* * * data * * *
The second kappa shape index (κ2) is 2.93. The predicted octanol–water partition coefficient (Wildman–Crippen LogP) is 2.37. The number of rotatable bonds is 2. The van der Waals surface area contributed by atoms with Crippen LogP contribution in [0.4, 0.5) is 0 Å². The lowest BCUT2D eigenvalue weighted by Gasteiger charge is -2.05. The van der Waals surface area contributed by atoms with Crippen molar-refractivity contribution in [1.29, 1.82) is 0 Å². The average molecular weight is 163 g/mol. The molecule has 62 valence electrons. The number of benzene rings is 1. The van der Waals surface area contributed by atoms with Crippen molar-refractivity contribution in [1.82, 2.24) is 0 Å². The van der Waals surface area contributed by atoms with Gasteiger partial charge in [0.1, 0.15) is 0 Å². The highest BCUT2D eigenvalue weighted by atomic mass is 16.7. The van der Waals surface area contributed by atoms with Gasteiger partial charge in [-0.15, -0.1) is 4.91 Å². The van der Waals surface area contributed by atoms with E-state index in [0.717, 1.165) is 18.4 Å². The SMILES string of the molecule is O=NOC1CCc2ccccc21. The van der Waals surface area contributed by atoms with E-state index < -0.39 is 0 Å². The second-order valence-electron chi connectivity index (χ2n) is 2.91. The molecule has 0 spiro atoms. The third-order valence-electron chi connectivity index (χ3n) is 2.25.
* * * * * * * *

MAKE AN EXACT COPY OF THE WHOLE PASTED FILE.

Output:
The second kappa shape index (κ2) is 2.93. The predicted octanol–water partition coefficient (Wildman–Crippen LogP) is 2.37. The number of rotatable bonds is 2. The van der Waals surface area contributed by atoms with Crippen LogP contribution in [0.4, 0.5) is 0 Å². The lowest BCUT2D eigenvalue weighted by Gasteiger charge is -2.05. The van der Waals surface area contributed by atoms with Crippen molar-refractivity contribution in [1.29, 1.82) is 0 Å². The average molecular weight is 163 g/mol. The molecule has 62 valence electrons. The number of benzene rings is 1. The van der Waals surface area contributed by atoms with Crippen molar-refractivity contribution in [1.82, 2.24) is 0 Å². The van der Waals surface area contributed by atoms with Gasteiger partial charge in [0.1, 0.15) is 0 Å². The highest BCUT2D eigenvalue weighted by atomic mass is 16.7. The van der Waals surface area contributed by atoms with Gasteiger partial charge in [-0.15, -0.1) is 4.91 Å². The van der Waals surface area contributed by atoms with E-state index in [0.717, 1.165) is 18.4 Å². The SMILES string of the molecule is O=NOC1CCc2ccccc21. The van der Waals surface area contributed by atoms with E-state index < -0.39 is 0 Å². The second-order valence-electron chi connectivity index (χ2n) is 2.91. The molecule has 0 spiro atoms. The third-order valence-electron chi connectivity index (χ3n) is 2.25.